Problem is, if you’re writing a cheque said car can’t cash, soon you’ll find yourself with customers who are not only bored but also disappointed.
There are no such concerns here. The Ghibli is to Maserati what the DB7 was to Aston Martin or the Elise to Lotus. This car has to take the company from a Stygian mire of minority interest to mainstream respectability.
The quest will be boosted by the new Quattroporte and the Levante SUV, but for now the Ghibli has to make the difference. And a difference it is making. In 2012 Maserati sold 6000 cars – a tally set against a best-ever year of 9000 cars in 2008. Last year that number was 22,500 cars.
Those who snorted into their coffee at Maserati’s stated intent to shift 50,000 units next year might be feeling they underestimated the desire of customers to own a car with a trident on its nose.
Costing upwards of £48k and available with diesel power, the Ghibli has been attracting attention like no Maserati in history. Three distinct Ghiblis have been created since 1966.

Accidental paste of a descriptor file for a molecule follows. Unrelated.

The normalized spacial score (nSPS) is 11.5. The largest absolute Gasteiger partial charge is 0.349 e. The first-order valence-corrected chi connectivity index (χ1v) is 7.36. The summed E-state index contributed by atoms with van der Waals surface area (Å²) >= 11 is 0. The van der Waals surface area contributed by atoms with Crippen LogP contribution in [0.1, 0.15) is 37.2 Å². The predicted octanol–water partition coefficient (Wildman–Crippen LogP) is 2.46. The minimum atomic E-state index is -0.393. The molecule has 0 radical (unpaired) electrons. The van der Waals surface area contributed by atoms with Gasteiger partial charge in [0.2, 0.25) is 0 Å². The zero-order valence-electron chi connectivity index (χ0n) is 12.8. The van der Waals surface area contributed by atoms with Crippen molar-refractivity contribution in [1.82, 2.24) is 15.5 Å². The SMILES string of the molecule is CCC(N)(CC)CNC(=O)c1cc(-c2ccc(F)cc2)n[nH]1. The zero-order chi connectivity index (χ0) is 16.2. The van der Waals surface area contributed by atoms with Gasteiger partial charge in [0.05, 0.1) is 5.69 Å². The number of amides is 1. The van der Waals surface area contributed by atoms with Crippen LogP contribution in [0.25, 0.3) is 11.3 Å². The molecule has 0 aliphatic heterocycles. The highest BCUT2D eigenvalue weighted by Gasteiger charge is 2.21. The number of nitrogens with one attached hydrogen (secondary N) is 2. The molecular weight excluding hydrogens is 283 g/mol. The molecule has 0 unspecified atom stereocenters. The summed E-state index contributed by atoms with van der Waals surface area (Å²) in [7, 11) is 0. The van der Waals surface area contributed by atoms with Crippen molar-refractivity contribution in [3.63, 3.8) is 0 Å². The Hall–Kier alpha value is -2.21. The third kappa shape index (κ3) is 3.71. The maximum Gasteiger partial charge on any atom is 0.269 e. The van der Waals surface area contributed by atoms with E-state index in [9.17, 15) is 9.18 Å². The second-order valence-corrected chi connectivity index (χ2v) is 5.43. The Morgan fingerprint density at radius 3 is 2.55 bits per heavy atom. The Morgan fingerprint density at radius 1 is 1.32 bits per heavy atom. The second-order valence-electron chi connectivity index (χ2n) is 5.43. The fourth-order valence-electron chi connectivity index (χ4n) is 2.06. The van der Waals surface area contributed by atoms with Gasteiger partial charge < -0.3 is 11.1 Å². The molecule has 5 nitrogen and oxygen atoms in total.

The first remains the most revered, and was designed to compete with the Lamborghini Miura and Ferrari 365 GTB/4 Daytona. Powered first by a 4.7 and then a 4.9-litre V8, it remains one of Maserati’s greatest ever road cars.
The second Ghibli was based on the unloved Biturbo platform. Built from 1992, it came with 2.0 and 2.6-litre V6 turbos. The smaller engine made more power (306bhp vs 284bhp) and transformed the car, but it wasn’t sold here.
Three models of the new Ghibli are available. The standard model is a twin-turbo 326bhp 3.0-litre V6 petrol variant. A more potent Ghibli S features a hotter twin-turbo V6, which produces 404bhp. Alternatively, for those seeking more efficient motoring, a 271bhp turbocharged 3.0-litre diesel in offered in the Ghibli Diesel.